[Originally published in Movietone News 45, November 1975]
Interviewer: One critic, Andrew Sarris, has said, “The Walshian hero is less interested in the why or the how than in the what. He is always plunging into the unknown, and he is never too sure what he will find there.” Do you feel that’s too precious a criticism, or that it’s on the nail?
Raoul Walsh: I guess it’s so. Everyone has his own impression of things. Maybe the guy was drunk.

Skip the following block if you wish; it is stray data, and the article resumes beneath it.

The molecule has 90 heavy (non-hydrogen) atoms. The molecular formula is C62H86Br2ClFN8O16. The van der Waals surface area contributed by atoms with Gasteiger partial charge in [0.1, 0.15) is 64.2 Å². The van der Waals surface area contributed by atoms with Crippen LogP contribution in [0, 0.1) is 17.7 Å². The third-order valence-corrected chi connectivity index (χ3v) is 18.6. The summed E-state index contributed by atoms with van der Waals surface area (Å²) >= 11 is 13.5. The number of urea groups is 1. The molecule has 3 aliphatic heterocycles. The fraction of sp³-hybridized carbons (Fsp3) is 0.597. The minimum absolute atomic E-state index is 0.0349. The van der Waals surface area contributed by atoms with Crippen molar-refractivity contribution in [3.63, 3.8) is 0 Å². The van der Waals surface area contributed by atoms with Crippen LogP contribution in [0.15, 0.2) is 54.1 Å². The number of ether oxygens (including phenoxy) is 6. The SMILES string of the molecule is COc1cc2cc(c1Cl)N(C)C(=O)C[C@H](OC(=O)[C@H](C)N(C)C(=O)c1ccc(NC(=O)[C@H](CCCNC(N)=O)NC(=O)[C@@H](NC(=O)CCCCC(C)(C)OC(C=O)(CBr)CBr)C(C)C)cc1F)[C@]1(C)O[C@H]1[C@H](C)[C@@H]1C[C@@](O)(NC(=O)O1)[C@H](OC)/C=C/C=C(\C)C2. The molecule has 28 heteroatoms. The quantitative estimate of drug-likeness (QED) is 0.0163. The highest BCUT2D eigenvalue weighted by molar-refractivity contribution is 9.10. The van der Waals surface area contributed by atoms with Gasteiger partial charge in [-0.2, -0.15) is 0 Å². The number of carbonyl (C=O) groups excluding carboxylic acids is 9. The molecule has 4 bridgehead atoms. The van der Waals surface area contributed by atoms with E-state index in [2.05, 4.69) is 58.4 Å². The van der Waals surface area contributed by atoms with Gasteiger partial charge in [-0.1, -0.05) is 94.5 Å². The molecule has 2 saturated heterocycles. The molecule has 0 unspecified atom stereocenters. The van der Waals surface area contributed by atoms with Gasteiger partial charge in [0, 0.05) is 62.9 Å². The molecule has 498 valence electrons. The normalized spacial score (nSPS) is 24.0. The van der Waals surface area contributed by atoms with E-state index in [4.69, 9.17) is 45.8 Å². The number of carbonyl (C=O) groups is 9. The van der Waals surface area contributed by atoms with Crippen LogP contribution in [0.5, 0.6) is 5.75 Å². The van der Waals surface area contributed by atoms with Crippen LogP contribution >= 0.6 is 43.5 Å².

In Manpower, a movie about powerline repairmen, there’s a funny scene at a diner. Various workmen are ordering their meals. The counterman shouts each order back to the cook, but—in the time-honored tradition of the American greasy spoon—he translates each request into the surrealistic lingo of short-order chefs. A cup of coffee with cream is “a blackout, and blitz it!” A hamburger to go is a “cow and convoy”; a bowl of chili “with plenty of peppers”—”one Mexican heartburn.” A cut of beef, “juicy and with no fat” = “one impossible”; hash is “take a chance”; and a bowl of cherries, “one George Washington!” Some comedy involving a slot machine intervenes, but the camera returns to the counter where the head lineman, thinking of his wife, makes a request of his own: “Gimme a nice little bottle of wine—and giftwrap it.” The counterman turns toward the kitchen and, facing the camera in closeup, shouts, “The grapes of wrath—in a sport jacket!” End of scene.